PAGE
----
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- Viva Las Cruces
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- 2009 Dodge Grand Caravan SXT
Dealer swaps aren't that difficult. That said, some dealers may not be interested in doing swaps, or there may be competitive issues (one store may hate the other). And you have to watch out for transport fees. Some dealers will send a porter down to swap out the cars at no charge. Some people don't want any miles on a new car and they are willing to pay to have a car flat-bedded to their dealer. Ideally it's a straight swap and no money changes hands at all.
Most dealers are familiar with selling cars to people from out of state. You get a temp tag and may have to do some of the DMV legwork yourself - maybe not. The taxes can be a wrinkle but most states have compacts so they credit you if you wind up buying out of state and having to pay taxes in that state. Something to check out with the CT DMV web page.
Lemon laws typically don't apply if you don't buy a car in the state where you live. But you still have the normal warranty claims you can make if you do wind up with a lemon.
Unless you're moving to Flag, the most important feature to check is the AC.
Much different car, but I checked out a Honda HR-V a few months back and the AC couldn't keep up. I'm a bit cautious with Honda's ACs after reading a bunch of posts about failed CR-V AC compressors over the years. The problems do seem to be worked out now though.
(Funny, everyone posting so far has an Alaskan connection. )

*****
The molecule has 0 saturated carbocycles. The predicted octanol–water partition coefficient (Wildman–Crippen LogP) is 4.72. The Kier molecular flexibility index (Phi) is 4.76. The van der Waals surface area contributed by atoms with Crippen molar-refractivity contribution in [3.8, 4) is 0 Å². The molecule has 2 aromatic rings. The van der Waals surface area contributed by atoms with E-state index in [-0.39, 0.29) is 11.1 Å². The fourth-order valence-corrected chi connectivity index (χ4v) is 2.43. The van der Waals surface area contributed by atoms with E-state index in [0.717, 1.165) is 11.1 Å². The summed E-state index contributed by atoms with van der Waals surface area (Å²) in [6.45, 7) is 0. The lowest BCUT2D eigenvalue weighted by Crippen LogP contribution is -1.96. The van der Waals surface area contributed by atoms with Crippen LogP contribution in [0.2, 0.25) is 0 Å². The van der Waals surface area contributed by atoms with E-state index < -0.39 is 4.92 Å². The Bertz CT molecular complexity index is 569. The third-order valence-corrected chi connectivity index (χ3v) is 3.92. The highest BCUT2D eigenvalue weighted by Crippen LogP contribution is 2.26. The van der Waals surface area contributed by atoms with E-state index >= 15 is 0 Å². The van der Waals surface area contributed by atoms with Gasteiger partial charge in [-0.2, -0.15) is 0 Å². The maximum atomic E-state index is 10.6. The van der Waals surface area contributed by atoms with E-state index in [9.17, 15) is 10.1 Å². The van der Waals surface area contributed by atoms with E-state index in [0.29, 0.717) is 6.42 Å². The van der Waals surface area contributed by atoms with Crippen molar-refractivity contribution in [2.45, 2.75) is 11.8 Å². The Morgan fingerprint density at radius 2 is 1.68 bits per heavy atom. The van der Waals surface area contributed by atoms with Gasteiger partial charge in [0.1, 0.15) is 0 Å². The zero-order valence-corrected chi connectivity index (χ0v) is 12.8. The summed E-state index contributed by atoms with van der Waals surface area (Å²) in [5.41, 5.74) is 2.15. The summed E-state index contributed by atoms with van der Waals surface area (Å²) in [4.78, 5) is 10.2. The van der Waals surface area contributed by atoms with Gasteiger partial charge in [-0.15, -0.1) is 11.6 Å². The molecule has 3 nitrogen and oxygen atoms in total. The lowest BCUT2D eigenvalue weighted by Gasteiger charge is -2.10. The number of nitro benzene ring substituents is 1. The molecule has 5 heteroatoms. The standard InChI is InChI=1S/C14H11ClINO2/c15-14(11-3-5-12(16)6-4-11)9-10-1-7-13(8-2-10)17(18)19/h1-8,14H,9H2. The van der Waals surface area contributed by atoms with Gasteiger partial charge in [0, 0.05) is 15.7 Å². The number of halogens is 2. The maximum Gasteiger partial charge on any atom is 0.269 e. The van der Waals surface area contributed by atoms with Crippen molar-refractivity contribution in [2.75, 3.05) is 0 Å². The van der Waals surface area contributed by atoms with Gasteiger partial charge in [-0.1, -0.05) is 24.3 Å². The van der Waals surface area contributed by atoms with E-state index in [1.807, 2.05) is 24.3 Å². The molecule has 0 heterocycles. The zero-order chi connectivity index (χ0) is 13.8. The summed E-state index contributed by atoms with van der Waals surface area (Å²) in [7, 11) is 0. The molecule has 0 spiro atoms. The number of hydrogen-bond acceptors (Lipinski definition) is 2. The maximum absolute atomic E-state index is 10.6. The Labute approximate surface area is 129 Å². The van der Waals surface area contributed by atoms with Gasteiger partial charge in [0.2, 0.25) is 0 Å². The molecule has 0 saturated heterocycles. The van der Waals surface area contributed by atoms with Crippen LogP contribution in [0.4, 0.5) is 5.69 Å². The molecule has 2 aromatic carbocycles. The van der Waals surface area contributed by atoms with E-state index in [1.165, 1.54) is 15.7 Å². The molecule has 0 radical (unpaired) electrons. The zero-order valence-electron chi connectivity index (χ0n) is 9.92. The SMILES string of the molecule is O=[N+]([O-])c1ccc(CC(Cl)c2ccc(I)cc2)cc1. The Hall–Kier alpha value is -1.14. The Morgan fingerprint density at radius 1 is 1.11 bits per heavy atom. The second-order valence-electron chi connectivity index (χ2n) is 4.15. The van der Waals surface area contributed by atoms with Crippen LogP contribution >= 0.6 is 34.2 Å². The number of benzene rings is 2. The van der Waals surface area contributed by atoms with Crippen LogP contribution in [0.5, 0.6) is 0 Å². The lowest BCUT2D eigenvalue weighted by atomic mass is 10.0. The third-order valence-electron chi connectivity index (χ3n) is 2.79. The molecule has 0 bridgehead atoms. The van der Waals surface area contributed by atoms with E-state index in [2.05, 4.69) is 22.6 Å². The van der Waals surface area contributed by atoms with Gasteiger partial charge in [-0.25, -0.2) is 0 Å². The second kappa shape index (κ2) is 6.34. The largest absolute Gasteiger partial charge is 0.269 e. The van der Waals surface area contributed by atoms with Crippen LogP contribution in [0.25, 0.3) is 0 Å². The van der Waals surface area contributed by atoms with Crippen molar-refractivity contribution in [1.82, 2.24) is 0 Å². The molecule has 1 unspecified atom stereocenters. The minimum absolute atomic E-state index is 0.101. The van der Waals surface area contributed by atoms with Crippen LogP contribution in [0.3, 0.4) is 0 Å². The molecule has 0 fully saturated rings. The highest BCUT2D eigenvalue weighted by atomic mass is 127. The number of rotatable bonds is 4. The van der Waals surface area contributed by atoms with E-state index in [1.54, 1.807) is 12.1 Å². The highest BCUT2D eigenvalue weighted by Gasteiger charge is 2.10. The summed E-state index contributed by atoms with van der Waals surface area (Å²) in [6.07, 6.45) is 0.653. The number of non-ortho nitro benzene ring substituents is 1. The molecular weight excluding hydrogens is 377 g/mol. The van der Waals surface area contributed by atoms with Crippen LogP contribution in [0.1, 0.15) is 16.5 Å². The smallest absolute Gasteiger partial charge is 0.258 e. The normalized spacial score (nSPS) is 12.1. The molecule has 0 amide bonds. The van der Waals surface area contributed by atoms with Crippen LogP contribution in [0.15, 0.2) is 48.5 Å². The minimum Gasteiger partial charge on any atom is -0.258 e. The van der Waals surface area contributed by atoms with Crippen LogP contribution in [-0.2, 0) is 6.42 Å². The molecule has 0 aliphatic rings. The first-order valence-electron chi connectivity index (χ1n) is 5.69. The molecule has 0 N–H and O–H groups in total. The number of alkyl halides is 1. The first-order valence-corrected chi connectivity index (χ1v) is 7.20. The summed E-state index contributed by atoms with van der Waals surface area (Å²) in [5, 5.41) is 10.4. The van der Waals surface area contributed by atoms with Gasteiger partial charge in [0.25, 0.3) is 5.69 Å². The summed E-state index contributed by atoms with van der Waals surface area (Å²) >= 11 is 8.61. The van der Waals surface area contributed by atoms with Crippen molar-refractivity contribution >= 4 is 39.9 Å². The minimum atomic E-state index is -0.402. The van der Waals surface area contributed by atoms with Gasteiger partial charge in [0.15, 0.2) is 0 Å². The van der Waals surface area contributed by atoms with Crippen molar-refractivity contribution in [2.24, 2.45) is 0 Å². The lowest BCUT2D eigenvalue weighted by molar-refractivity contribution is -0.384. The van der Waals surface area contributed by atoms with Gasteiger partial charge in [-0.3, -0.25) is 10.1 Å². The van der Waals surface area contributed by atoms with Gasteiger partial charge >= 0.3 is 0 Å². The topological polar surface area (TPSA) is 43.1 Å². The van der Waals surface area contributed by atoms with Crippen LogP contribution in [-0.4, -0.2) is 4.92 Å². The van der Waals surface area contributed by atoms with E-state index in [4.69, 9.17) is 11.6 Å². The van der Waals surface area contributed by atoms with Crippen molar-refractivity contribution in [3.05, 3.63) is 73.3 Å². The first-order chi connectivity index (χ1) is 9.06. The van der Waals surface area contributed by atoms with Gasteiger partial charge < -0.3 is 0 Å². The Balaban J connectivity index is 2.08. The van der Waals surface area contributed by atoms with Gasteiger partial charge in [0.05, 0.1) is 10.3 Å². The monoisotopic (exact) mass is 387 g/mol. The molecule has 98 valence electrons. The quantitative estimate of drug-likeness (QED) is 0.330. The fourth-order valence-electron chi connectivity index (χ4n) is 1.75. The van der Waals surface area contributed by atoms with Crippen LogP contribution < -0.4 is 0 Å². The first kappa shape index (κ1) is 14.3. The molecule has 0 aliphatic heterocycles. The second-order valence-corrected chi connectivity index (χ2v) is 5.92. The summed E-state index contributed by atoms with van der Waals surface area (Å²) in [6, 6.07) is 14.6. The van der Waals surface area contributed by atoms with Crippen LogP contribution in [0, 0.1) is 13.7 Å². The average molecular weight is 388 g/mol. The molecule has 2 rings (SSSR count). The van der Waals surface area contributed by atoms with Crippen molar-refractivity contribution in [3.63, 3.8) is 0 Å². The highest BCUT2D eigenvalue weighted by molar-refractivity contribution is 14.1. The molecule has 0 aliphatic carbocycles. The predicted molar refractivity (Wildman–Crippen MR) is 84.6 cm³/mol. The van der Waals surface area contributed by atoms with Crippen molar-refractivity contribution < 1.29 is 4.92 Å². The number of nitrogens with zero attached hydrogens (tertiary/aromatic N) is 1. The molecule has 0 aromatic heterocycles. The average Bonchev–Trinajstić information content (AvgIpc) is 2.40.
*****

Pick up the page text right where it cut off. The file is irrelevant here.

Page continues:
I'm in a poorer part of the country and I see a few broken down cars on the side of the road around here. But still nothing like I'd see 20 years ago. Back in the late 70s I'd have to occasionally crawl under the family Volvo with a big screwdriver and move the flywheel over a notch or two to get the starter to engage.
Transmissions are pretty good these days to go into limp mode and get you home. Ever better will be the day when the call will send you a text and tell you what sensor is bad or what band broke.
When the broken timing belt on my last van broke there was no way was I going to tear into that and try putting a length of rope around it. Just call for a tow like I did.
Lots of times older cars lose fuel pressure sitting overnight. The trick with them was the same - you'd turn the key to on and that would energize the fuel pump. With some cars, you can hear the fuel pump kick on. After five seconds or so, the car would crank the first time.
Just seemed to me that you could have turned the ignition on and waited, and avoided the bypass switch. But I'm no mechanic.
I had '99 Quest that had the second (or third?) generation of this engine (altered so it wouldn't ruin the engine when the timing belt broke). They weren't as famous as the VQ but they do seem to run well. When you finally get them cranked, LOL. Distributor and injector issues but never an "engine" issue on mine over 15 years/200k miles.